Publication Date: 2019-12-25
Journal: Histology and histopathology
Mutational spectrum of tobacco associated oral squamous carcinoma and its therapeutic significance.
Oral squamous cell cancer (OSCC) is a common malignancy attributed to use of chewing smokeless tobacco and smoking. Most of the targeted strategies are based on EGFR expression and mutation; however, none of them has shown significant improvement in survival and response rates. We carried out this study to evaluate mutational profile of tobacco associated oral carcinoma with special emphasis on EGFR and its downstream events.
A total of 46 histologically proven cases were recruited between January 2017 and January 2019. Apart from detailed clinical and histological studies, the paraffin-embedded tissue was submitted for expression of 50 genes using Next Generation Sequencing using Ion Ampliseq Cancer Hotspot Panel v2.
The mean age of patients was 47.8 ± 10.9 years. Majority had tumors on buccal mucosa (24) and tongue (13). Nineteen of these tumors were larger than 4 cm, and 5 had adjacent site involvement. Thirty one were node positive. TP53 mutations were commonest seen in 19 followed by CDKN2A in 11, HRAS in 8, PIK3CA in 3, SMARCB1 in 2, and KIT, EGFR, BRAF, STK11, ABL1, RB1 in one case each. Concomitant TP53 mutation was identified with other mutations like CDKN2A, HRAS, KIT, PIK3CA, STK11, SMARCB1, ABL1, and RB1 making tobacco-associated OSCC as a heterogeneous mutational tumor with multiple events. A patient with TP53 mutations has poor disease free survival (47.4 vs 63% p = 0.17); however, this was not statistically significant.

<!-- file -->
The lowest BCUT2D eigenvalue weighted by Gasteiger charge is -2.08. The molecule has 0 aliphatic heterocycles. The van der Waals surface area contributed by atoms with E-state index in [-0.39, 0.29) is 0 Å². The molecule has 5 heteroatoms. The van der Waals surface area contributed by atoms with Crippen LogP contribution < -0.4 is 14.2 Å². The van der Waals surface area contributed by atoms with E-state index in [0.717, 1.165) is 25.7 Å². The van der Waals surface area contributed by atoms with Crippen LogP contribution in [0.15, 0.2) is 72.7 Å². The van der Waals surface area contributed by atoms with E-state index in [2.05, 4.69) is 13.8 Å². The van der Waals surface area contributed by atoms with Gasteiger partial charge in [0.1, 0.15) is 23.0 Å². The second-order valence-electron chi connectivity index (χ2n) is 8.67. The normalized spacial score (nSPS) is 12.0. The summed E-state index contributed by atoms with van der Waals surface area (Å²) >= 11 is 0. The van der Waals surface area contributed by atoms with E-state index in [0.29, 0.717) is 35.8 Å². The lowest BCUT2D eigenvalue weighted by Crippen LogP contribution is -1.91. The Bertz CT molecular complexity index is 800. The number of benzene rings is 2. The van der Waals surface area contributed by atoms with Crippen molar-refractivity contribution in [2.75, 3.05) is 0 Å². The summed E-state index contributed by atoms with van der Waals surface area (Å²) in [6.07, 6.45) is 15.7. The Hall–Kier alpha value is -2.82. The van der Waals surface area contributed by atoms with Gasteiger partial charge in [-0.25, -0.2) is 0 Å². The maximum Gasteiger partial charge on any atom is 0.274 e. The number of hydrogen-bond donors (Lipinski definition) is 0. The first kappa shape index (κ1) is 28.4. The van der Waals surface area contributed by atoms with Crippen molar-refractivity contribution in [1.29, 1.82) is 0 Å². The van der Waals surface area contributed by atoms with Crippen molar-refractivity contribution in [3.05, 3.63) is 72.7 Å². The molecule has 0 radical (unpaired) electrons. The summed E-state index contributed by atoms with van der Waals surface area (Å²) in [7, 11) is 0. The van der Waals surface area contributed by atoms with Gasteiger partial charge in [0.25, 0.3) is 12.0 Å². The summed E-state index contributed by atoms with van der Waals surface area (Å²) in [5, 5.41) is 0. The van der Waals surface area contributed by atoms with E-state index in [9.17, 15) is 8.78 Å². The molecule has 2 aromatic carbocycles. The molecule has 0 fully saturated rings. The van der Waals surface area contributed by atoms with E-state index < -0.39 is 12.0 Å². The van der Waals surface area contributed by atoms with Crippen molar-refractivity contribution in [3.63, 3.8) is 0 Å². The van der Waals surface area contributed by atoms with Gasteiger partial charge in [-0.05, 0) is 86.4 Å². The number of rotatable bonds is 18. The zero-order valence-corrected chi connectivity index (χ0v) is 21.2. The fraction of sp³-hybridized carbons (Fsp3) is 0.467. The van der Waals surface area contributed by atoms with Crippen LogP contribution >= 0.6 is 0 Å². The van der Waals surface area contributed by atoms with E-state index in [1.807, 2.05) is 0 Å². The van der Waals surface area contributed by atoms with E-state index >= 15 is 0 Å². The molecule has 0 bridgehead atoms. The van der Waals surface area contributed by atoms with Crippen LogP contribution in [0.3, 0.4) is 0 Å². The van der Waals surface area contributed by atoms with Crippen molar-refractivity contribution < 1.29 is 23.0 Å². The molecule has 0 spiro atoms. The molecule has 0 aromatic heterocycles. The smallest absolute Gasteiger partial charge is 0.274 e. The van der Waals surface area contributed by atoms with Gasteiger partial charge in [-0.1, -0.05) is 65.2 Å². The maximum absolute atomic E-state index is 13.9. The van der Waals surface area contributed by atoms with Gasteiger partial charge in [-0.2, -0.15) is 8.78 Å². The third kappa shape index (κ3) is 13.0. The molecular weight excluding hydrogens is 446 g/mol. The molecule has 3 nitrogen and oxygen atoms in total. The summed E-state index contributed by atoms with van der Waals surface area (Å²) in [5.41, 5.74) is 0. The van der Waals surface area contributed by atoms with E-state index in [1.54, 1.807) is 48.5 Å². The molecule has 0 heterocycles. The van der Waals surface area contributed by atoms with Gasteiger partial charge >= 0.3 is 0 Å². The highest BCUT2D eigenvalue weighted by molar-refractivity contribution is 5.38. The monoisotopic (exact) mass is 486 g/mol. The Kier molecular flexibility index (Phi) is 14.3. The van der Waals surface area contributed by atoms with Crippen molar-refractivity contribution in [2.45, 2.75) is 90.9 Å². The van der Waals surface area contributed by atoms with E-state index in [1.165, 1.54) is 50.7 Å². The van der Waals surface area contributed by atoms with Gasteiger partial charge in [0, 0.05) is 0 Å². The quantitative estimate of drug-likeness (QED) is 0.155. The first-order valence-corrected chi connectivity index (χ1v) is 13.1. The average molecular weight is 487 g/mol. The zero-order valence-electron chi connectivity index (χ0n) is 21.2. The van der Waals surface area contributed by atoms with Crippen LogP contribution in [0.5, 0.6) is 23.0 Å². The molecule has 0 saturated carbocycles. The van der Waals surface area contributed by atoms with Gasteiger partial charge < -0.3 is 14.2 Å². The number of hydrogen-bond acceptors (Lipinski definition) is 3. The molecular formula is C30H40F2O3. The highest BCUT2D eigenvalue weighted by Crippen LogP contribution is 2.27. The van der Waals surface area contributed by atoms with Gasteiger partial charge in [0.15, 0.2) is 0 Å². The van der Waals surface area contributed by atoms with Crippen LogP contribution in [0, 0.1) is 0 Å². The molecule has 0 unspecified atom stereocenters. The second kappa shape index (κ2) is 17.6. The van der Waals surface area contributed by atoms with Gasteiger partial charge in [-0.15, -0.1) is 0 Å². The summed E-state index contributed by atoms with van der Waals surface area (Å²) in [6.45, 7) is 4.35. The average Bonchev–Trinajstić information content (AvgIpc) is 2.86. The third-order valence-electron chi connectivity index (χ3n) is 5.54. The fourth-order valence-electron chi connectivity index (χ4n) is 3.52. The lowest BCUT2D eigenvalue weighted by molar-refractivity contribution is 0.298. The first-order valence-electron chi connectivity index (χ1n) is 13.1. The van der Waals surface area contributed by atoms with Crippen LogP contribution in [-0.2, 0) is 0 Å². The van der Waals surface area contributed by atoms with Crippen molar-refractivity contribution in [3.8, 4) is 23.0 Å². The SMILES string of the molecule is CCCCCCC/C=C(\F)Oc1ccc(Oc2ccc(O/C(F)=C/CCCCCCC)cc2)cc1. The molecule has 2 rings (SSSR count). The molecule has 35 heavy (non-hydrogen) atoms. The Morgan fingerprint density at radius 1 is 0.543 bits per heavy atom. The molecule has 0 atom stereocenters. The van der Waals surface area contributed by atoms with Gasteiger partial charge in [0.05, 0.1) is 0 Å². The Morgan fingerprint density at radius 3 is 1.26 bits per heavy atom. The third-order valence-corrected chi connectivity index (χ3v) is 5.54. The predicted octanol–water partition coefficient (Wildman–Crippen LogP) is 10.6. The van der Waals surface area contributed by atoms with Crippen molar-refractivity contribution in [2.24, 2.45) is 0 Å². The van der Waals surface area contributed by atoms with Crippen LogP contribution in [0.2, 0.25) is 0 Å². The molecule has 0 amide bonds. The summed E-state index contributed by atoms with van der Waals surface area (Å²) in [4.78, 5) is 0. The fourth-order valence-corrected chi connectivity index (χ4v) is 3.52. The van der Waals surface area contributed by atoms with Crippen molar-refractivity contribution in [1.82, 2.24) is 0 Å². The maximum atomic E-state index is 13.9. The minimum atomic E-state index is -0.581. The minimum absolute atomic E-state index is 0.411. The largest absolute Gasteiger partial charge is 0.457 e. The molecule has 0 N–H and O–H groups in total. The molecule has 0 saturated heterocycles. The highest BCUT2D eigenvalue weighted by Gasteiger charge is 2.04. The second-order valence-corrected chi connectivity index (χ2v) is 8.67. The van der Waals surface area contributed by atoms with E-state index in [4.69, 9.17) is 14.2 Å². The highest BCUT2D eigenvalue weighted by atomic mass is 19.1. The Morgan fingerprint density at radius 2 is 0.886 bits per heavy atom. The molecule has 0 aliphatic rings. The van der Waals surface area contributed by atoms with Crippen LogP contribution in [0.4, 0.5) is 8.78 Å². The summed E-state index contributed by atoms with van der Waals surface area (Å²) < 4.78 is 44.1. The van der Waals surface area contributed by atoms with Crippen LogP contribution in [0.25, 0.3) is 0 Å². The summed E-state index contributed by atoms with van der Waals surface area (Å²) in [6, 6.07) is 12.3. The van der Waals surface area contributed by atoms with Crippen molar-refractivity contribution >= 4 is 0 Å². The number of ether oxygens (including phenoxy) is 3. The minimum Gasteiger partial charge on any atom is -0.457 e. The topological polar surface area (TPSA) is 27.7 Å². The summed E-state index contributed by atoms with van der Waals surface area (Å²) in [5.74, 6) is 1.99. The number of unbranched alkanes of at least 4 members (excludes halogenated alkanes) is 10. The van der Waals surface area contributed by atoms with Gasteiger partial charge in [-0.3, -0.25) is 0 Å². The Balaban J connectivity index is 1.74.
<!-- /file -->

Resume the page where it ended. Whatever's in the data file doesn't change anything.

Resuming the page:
The study shows a heterogeneous mutational spectrum with multiple mutational events in OSCC. The low EGFR mutation rates and higher mutations in EGFR downstream pathways including that in TP53 and HRAS suggest that anti EGFR strategies may not succeed in these tumors and newer agents and therapeutic combinations need to be tried.
Publication Date: 2019-11-30
Journal: World journal of surgical oncology